Tuesday, May 31, 2011

Portrait Talk


We've spent a bit of time chatting about portraits.

One of the the points I made is the importance of introducing some variety into the 'pace' of images. That's to say it's very easy, particularly in an exhibition or a book, to have a series of portraits which are so similar in style they can render the viewer comatose.

Not that I'm being critical but the effect is easy to see when, for example, you look at a series of Richard Waldendorp's pictures. He's a magnificent arial photographer - definitely not a portrait photographer. Take any one of his pictures and view it in isolation and it is brilliant. But look at a series of them in a book or an exhibition and the senses become quite dulled. His graphic vision is excellent but his sense of light is not and his work would be improved a great deal if he were to shoot ariels at different times of day to bring out  texture in the landscape. Most of the shots depend entirely on graphic effect and a single overhead light - the sun.

The same argument applies to Richard Avedon's iconic essay "In the American West".  Avedon was one of the world's greatest photographers and his series of portraits has become a landmark and an inspiration. However, the same repetitive effect can apply. All of the pictures were taken against a white backdrop on the shaded side of  buildings, thus  providing a huge softbox effect from the open sky. The incredible variety of characters held the work together.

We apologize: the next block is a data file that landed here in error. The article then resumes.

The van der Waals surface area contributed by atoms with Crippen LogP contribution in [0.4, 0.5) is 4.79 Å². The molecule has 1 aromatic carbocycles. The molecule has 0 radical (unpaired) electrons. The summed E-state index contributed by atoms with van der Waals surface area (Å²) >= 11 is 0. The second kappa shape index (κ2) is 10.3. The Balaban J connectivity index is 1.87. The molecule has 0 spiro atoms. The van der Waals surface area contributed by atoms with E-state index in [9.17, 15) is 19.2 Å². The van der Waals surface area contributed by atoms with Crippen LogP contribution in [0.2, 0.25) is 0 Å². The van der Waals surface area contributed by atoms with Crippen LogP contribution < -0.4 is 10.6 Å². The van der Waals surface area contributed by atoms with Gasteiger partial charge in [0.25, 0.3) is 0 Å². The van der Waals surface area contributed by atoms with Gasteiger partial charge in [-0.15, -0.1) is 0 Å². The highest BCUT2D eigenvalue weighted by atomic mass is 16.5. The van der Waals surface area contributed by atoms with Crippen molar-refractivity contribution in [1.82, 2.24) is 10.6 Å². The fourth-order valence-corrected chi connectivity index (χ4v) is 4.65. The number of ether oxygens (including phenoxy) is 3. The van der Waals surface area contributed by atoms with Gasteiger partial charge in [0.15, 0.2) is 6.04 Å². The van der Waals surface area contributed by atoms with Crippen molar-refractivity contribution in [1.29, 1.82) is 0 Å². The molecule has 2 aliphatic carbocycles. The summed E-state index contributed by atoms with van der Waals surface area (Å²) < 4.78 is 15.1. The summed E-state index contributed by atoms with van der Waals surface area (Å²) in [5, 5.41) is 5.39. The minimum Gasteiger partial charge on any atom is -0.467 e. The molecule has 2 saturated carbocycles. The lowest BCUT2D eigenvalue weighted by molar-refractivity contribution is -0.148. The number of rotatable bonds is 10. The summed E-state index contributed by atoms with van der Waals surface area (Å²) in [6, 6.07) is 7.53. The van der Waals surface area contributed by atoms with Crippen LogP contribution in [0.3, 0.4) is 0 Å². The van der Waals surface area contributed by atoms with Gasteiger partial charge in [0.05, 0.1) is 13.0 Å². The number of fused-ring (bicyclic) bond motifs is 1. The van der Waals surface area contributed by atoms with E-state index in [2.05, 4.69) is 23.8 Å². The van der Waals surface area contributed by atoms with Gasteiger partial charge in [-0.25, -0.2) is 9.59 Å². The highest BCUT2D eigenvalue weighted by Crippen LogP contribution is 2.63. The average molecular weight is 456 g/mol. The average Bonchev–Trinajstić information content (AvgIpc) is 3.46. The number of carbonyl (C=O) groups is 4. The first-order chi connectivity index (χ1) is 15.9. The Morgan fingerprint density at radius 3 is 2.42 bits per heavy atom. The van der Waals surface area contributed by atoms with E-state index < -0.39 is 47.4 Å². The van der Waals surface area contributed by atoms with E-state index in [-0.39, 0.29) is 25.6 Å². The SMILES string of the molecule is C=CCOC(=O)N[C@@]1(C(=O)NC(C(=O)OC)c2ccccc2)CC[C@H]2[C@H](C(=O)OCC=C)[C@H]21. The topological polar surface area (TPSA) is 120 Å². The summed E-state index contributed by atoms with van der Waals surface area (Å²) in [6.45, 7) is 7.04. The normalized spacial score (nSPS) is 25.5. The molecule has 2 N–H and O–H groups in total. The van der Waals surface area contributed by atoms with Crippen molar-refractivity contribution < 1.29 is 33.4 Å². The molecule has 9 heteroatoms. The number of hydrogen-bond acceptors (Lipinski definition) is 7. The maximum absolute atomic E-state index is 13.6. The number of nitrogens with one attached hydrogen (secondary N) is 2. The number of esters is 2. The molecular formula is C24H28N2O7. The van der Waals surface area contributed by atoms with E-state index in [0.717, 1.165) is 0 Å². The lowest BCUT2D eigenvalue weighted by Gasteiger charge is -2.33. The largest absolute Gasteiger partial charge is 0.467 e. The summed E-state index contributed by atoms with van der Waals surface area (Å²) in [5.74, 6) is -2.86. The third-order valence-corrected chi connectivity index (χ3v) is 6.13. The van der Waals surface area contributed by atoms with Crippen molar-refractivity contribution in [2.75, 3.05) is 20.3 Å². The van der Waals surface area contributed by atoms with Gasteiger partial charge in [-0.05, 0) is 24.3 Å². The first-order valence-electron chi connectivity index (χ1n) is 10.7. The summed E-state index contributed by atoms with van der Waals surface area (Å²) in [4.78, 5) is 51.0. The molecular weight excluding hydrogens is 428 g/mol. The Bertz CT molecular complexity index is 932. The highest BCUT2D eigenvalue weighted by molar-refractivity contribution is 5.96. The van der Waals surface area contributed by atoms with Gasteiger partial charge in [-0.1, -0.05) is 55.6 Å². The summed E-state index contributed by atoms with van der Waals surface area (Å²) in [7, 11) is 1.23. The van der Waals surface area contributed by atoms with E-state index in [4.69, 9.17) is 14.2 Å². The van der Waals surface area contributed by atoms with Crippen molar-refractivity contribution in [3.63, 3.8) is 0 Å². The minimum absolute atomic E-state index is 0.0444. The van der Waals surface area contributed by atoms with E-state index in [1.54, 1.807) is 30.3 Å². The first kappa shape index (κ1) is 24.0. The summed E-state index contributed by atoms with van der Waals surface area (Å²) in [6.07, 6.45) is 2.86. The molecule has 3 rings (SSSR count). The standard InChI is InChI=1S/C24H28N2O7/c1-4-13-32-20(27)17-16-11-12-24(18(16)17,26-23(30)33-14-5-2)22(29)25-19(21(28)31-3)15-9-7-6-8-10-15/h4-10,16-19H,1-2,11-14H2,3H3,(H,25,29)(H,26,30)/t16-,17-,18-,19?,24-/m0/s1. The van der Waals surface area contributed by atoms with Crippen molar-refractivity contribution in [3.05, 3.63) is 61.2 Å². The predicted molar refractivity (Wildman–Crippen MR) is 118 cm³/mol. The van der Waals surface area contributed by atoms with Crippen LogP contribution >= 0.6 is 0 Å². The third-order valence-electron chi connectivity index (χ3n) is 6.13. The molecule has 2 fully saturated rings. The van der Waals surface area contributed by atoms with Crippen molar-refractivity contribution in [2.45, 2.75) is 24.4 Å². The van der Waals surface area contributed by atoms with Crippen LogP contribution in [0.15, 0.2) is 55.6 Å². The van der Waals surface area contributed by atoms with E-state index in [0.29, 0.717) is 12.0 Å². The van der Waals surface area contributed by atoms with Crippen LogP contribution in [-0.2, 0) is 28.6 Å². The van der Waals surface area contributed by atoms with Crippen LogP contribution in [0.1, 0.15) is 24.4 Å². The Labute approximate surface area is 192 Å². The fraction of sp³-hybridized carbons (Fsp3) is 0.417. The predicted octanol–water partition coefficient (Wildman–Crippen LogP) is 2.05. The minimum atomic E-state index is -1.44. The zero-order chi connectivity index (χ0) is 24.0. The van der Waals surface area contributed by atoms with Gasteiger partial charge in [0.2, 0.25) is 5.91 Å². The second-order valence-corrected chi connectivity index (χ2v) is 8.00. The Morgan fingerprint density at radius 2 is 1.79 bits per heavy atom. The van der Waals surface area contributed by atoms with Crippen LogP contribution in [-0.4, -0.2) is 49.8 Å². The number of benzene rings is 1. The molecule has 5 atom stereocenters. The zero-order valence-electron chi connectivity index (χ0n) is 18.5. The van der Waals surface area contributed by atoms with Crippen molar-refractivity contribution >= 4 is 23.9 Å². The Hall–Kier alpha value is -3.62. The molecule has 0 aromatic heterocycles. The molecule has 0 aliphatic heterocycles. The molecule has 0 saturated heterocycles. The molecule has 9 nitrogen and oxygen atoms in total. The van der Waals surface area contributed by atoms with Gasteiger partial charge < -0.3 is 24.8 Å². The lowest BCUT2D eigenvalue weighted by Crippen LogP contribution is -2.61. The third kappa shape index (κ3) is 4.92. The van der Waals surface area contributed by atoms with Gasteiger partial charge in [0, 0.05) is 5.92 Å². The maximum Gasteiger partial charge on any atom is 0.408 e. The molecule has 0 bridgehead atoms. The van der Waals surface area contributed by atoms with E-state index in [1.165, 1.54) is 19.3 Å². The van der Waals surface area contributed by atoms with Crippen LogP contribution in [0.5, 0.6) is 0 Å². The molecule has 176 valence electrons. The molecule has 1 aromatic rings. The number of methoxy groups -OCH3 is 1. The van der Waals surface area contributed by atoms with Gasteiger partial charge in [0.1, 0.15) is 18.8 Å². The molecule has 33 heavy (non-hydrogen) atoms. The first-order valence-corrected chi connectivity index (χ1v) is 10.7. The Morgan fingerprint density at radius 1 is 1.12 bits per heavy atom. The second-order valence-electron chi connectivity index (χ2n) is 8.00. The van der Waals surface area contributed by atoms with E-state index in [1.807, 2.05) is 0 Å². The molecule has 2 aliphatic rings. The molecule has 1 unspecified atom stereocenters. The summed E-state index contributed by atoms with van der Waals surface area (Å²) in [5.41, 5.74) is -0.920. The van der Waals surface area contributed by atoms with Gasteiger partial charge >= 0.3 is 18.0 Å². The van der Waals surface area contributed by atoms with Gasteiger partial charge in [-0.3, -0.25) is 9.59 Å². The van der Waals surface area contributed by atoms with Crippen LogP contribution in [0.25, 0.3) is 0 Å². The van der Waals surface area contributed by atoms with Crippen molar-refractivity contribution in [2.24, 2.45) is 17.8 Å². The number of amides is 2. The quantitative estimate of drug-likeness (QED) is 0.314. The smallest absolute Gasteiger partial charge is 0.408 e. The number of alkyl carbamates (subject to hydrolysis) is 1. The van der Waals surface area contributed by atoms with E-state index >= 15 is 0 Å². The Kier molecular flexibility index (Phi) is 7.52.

Both photographers have achieved inspiring bodies of work but the effect of similarity in approach to their images can lead to a 'seen one, seem them all effect'.

This was my reason for caution when looking at your early portraits on the current project. I'm not being critical there - the motivation behind this is perfectly valid. I'm thinking down the track and visualising how the similarity in style may have a negative effect.